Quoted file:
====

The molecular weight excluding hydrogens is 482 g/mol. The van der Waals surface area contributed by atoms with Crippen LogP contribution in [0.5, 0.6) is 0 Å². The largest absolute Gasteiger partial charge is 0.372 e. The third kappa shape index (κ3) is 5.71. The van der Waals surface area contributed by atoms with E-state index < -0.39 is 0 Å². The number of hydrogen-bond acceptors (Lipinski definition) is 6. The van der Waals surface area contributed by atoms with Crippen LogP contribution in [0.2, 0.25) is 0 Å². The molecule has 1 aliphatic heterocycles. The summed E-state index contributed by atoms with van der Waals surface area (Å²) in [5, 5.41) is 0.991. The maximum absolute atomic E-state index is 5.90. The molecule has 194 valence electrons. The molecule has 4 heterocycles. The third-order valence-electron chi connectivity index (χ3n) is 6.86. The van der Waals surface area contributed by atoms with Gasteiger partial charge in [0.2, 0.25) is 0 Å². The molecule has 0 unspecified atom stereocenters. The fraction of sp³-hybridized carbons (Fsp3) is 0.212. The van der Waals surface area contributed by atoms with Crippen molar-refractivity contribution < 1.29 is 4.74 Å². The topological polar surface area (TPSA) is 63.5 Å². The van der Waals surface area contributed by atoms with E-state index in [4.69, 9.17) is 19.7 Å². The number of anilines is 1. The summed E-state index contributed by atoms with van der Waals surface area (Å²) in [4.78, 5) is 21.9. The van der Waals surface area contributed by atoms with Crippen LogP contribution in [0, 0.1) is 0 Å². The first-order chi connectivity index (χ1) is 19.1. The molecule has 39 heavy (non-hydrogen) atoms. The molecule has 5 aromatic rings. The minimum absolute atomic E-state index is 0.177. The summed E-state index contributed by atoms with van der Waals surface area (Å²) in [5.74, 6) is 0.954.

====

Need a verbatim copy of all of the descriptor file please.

The molecular weight excluding hydrogens is 482 g/mol. The van der Waals surface area contributed by atoms with Crippen LogP contribution in [0.5, 0.6) is 0 Å². The largest absolute Gasteiger partial charge is 0.372 e. The third kappa shape index (κ3) is 5.71. The van der Waals surface area contributed by atoms with E-state index < -0.39 is 0 Å². The number of hydrogen-bond acceptors (Lipinski definition) is 6. The van der Waals surface area contributed by atoms with Crippen LogP contribution in [0.2, 0.25) is 0 Å². The molecule has 1 aliphatic heterocycles. The summed E-state index contributed by atoms with van der Waals surface area (Å²) in [5, 5.41) is 0.991. The maximum absolute atomic E-state index is 5.90. The molecule has 194 valence electrons. The molecule has 4 heterocycles. The third-order valence-electron chi connectivity index (χ3n) is 6.86. The van der Waals surface area contributed by atoms with Gasteiger partial charge in [0.2, 0.25) is 0 Å². The molecule has 0 unspecified atom stereocenters. The fraction of sp³-hybridized carbons (Fsp3) is 0.212. The van der Waals surface area contributed by atoms with Crippen molar-refractivity contribution < 1.29 is 4.74 Å². The topological polar surface area (TPSA) is 63.5 Å². The van der Waals surface area contributed by atoms with E-state index in [4.69, 9.17) is 19.7 Å². The number of anilines is 1. The summed E-state index contributed by atoms with van der Waals surface area (Å²) in [4.78, 5) is 21.9. The van der Waals surface area contributed by atoms with Crippen LogP contribution in [0, 0.1) is 0 Å². The first-order chi connectivity index (χ1) is 19.1. The molecule has 39 heavy (non-hydrogen) atoms. The molecule has 5 aromatic rings. The minimum absolute atomic E-state index is 0.177. The summed E-state index contributed by atoms with van der Waals surface area (Å²) in [5.74, 6) is 0.954.